Impostor Syndrome

WCCO’s Jordana Green explains what it takes to overcome self-doubt and fear

Photo by fotolia/darkbird

A friend of mine called me last week near hysteria. He’s an accomplished hairstylist and had written a viral blog about how we feel about our hair. He was getting a lot of media attention and even though he’s been on TV styling hair and talking about it many times, he was starting to panic. For some reason, now he was getting stage fright.

I let him unload his fear and just listened. He called me for some stage fright tips. (I had already ‘media trained’ him when he first started doing TV and radio appearances, so he already knew my ‘tips’.)  Then I asked him, “Why? Why do I need help?” he responded, “Because I’m no expert, who the hell am I to tell other people how to feel or what to do?”

Impostor Syndrome is a bitch.

She feeds on your most intimate insecurities, eats away at your self-esteem and makes you afraid.

If you WiKi Impostor Syndrome you’ll see this:

“Impostor syndrome (also known as impostor phenomenon or fraud syndrome) is a concept describing high-achieving individuals who are marked by an inability to internalize their accomplishments and a persistent fear of being exposed as a “fraud”. The term was coined in 1978 by clinical psychologists Dr. Pauline R. Clance and Suzanne A. Imes. Despite external evidence of their competence, those exhibiting the syndrome remain convinced that they are frauds and do not deserve the success they have achieved. Proof of success is dismissed as luck, timing, or as a result of deceiving others into thinking they are more intelligent and competent than they believe themselves to be.”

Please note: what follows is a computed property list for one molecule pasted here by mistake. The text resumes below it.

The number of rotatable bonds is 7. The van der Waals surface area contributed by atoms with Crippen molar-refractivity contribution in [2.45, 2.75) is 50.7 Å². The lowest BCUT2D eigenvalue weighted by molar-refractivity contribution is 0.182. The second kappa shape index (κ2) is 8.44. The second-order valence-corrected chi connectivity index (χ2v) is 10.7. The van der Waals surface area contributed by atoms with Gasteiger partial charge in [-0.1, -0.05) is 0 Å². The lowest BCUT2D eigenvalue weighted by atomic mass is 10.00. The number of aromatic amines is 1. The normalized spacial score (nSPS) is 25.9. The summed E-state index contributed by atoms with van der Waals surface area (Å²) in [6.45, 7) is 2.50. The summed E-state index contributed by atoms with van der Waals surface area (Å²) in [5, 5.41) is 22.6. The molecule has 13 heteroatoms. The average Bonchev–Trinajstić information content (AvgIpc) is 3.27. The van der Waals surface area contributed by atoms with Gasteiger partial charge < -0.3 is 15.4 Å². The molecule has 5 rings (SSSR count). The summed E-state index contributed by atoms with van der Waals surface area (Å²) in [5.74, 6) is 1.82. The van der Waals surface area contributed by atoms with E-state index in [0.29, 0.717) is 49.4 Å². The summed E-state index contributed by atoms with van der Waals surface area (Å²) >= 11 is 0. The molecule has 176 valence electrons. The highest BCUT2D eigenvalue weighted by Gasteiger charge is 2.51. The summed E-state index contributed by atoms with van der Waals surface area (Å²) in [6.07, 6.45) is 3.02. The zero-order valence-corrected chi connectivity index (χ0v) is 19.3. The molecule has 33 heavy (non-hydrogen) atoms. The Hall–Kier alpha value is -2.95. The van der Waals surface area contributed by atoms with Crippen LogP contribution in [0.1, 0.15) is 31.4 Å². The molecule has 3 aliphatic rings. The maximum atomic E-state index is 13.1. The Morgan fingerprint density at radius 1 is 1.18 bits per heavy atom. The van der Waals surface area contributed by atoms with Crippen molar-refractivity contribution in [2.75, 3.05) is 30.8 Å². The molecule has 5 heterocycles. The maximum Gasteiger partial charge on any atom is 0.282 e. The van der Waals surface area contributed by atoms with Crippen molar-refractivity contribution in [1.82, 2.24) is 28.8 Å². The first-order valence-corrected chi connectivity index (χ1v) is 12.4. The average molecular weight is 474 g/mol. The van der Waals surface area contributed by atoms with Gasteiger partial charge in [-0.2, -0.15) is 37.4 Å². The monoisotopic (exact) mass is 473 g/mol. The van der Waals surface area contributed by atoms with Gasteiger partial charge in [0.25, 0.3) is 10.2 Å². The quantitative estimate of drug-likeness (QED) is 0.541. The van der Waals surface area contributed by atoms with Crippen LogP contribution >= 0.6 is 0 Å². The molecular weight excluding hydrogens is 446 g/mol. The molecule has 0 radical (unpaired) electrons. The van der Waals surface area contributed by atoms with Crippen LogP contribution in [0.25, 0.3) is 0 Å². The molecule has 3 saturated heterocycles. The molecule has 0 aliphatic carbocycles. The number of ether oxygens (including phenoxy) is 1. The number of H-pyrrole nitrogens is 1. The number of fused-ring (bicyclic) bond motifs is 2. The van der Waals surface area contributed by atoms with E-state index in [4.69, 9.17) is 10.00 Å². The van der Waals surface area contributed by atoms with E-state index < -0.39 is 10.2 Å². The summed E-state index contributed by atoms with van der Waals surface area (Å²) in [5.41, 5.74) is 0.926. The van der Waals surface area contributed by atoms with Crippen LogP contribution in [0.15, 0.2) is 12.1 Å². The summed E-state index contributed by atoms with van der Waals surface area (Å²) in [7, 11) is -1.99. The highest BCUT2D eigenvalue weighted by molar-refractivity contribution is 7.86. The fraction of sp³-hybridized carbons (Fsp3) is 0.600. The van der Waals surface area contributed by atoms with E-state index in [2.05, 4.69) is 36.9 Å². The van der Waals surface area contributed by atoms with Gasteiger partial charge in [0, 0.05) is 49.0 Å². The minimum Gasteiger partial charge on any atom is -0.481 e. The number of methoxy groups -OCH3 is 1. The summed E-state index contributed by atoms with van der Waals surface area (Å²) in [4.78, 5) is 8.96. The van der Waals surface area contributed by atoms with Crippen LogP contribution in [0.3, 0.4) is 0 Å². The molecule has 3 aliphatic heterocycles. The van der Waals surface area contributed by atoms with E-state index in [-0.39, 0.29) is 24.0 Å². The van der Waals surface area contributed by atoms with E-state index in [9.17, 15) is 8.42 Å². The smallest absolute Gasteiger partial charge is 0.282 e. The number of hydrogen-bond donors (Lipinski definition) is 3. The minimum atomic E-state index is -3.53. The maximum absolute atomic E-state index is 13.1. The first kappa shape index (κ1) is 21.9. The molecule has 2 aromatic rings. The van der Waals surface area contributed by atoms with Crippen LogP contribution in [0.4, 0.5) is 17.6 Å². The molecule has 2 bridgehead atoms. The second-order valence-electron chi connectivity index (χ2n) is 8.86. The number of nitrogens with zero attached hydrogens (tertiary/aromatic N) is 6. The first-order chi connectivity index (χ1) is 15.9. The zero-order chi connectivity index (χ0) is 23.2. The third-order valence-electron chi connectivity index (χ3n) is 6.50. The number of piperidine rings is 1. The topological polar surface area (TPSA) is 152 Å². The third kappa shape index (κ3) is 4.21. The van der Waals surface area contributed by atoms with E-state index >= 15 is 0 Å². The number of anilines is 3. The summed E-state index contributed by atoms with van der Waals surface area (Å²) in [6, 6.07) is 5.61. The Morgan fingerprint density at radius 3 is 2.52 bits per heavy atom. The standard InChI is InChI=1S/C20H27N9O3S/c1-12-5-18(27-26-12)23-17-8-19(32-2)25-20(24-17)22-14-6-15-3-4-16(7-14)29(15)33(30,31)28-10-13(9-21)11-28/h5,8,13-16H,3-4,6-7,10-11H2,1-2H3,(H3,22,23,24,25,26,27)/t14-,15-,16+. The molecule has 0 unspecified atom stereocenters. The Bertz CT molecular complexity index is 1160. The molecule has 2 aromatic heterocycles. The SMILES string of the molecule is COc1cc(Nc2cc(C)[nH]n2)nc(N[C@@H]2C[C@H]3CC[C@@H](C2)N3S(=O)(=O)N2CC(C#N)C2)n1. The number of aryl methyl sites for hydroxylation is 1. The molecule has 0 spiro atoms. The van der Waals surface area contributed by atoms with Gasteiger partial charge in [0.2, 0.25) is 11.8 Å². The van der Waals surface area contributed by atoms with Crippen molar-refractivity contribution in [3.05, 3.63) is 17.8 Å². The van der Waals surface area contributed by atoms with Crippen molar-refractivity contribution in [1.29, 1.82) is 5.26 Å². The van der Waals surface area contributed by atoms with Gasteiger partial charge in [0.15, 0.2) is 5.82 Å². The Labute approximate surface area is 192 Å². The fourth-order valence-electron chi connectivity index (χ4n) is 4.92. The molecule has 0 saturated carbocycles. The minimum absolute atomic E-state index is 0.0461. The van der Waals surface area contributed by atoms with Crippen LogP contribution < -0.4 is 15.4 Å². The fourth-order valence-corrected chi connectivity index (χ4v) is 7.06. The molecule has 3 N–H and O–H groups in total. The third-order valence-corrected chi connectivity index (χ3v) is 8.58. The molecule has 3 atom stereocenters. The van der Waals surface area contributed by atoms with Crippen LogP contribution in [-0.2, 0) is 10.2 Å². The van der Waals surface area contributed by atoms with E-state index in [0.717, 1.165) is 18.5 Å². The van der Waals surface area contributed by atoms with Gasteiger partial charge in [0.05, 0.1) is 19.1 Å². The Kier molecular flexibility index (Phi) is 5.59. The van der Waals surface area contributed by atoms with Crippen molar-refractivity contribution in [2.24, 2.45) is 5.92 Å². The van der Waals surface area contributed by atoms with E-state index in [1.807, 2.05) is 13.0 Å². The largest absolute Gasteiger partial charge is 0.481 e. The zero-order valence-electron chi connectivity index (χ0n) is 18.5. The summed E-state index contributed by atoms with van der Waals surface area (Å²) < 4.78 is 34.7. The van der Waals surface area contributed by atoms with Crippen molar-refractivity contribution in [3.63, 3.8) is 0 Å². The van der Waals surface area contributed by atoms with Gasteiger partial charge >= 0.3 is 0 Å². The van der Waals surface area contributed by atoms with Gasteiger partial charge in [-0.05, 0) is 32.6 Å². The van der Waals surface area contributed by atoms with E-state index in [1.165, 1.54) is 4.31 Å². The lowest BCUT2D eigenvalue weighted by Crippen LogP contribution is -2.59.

She’s real and I struggle with her all the time. Who am I to get on the radio and interview famous people and thought leaders? Who am I to write this blog? I don’t have anything useful to say, I’m a mess. Yes, Impostor Syndrome and I are old frenemies.

I did NOT tell my friend that he is an amazing stylist, that he is an expert on hair, that he’s already media-trained. I told him he was enough. He does not have to study his talking points, or be prepared with a witty anecdote, he just has to show up. He already knows the answers to all the questions, he just has to believe that he knows them.

He cried, I cried, and the next week he rocked three media appearances.

It’s hard. Believing in yourself, thinking, “Yes, I got this, I can do this.” Kicking Impostor Syndrome’s ass every day can be exhausting. She’s resilient, but you’re stronger. Having someone who believes in you is helpful, you’re lucky… I believe in you.

This week I wish you the success, accolades and attention you deserve and the ability to OWN that you deserve it. I also wish you someone who believes in you… but you already have that.  😉

Read more from Jordana Green’s journal